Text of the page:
JOURNAL ARTICLE

Functional and morphometric brain dissociation between dyslexia and reading ability

Fumiko Hoeft, Ann Meyler, Arvel Hernandez, Connie Juel, Heather Taylor-Hill, Jennifer L Martindale, Glenn McMillon, Galena Kolchugina, Jessica M Black, Afrooz Faizi, Gayle K Deutsch, Wai Ting Siok, Allan L Reiss, Susan Whitfield-Gabrieli, John D E Gabrieli
Proceedings of the National Academy of Sciences of the United States of America 2007 March 6, 104 (10): 4234-9
17360506
In functional neuroimaging studies, individuals with dyslexia frequently exhibit both hypoactivation, often in the left parietotemporal cortex, and hyperactivation, often in the left inferior frontal cortex, but there has been no evidence to suggest how to interpret the differential relations of hypoactivation and hyperactivation to dyslexia. To address this question, we measured brain activation by functional MRI during visual word rhyme judgment compared with visual cross-hair fixation rest, and we measured gray matter morphology by voxel-based morphometry in dyslexic adolescents in comparison with (i) an age-matched group, and (ii) a reading-matched group younger than the dyslexic group but equal to the dyslexic group in reading performance. Relative to the age-matched group (n = 19; mean 14.4 years), the dyslexic group (n = 19; mean 14.4 years) exhibited hypoactivation in left parietal and bilateral fusiform cortices and hyperactivation in left inferior and middle frontal gyri, caudate, and thalamus. Relative to the reading-matched group (n = 12; mean 9.8 years), the dyslexic group (n = 12; mean 14.5 years) also exhibited hypoactivation in left parietal and fusiform regions but equal activation in all four areas that had exhibited hyperactivation relative to age-matched controls as well. In regions that exhibited atypical activation in the dyslexic group, only the left parietal region exhibited reduced gray matter volume relative to both control groups. Thus, areas of hyperactivation in dyslexia reflected processes related to the level of current reading ability independent of dyslexia. In contrast, areas of hypoactivation in dyslexia reflected functional atypicalities related to dyslexia itself, independent of current reading ability, and related to atypical brain morphology in dyslexia.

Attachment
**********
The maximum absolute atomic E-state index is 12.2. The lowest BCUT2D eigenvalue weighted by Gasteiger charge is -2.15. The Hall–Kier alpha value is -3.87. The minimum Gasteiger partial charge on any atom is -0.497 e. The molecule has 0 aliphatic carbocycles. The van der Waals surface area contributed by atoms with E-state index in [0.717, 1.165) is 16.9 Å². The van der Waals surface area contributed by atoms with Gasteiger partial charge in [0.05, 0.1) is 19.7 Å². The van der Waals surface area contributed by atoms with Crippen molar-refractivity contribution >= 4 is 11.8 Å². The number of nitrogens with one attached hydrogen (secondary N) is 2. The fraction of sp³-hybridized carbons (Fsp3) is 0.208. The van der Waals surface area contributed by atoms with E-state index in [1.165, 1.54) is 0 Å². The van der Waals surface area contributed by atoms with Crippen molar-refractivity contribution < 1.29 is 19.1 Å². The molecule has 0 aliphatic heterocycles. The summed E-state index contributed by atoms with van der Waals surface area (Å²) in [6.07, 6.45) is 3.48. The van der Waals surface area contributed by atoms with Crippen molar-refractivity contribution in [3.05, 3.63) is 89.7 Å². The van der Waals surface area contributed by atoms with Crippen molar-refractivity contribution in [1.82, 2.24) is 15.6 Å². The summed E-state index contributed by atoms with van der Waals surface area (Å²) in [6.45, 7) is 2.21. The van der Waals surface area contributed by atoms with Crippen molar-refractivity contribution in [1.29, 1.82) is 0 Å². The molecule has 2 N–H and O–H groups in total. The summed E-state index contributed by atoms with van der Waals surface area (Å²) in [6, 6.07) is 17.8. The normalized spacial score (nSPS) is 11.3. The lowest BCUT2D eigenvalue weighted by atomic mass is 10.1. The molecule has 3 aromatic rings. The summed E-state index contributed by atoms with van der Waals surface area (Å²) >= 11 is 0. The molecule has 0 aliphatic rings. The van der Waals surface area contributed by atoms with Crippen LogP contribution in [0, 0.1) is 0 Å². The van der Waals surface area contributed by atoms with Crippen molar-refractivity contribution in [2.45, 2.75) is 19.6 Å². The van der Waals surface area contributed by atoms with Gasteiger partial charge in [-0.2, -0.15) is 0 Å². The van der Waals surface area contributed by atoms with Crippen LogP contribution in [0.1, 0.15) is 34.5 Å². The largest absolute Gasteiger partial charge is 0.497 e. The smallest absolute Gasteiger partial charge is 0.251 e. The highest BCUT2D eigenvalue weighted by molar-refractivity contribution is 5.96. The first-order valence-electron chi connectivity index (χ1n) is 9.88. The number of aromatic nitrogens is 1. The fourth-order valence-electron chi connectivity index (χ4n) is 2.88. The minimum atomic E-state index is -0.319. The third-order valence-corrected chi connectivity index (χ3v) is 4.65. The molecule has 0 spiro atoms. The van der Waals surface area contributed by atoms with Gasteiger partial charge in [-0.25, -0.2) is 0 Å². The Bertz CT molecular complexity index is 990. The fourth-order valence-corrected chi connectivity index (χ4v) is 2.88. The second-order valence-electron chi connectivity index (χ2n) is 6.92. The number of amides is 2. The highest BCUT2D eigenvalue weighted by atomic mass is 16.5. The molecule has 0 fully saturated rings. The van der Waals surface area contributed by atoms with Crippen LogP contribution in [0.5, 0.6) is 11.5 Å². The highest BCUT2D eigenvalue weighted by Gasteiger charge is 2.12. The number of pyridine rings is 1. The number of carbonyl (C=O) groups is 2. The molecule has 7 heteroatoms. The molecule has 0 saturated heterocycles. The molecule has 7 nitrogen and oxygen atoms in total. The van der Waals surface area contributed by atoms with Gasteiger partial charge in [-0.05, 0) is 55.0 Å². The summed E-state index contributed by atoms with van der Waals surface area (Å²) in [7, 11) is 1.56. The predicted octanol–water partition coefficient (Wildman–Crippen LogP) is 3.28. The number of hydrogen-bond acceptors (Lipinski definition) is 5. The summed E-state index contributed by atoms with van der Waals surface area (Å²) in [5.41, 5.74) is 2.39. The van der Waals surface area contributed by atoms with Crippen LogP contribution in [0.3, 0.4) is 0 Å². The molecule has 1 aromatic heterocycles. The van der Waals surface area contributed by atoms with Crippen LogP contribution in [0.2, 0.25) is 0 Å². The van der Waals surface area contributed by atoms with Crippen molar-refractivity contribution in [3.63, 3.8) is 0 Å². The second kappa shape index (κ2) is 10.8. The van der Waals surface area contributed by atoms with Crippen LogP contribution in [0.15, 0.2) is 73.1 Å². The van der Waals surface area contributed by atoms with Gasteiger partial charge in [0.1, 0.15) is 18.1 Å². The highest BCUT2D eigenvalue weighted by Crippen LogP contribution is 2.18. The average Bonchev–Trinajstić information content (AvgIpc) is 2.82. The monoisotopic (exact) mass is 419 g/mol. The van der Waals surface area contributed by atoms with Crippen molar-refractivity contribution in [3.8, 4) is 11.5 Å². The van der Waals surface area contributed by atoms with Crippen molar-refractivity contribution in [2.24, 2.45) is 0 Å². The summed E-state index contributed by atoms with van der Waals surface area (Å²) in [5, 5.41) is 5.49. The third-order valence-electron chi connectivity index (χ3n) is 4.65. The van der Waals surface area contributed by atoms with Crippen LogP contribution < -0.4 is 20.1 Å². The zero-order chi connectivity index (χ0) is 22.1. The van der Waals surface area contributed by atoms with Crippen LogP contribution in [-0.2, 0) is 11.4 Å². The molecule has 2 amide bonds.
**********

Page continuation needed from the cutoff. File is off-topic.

Full Text Links

Find Full Text Links for this Article

Discussion

You are not logged in. Sign Up or Log In to join the discussion.

Related Papers

Remove bar
Read by QxMD icon Read
17360506
×

Save your favorite articles in one place with a free QxMD account.

×

Search Tips

Use Boolean operators: AND/OR

diabetic AND foot
diabetes OR diabetic

Exclude a word using the 'minus' sign

Virchow -triad

Use Parentheses

water AND (cup OR glass)

Add an asterisk (*) at end of a word to include word stems

Neuro* will search for Neurology, Neuroscientist, Neurological, and so on

Use quotes to search for an exact phrase

"primary prevention of cancer"
(heart or cardiac or cardio*) AND arrest -"American Heart Association"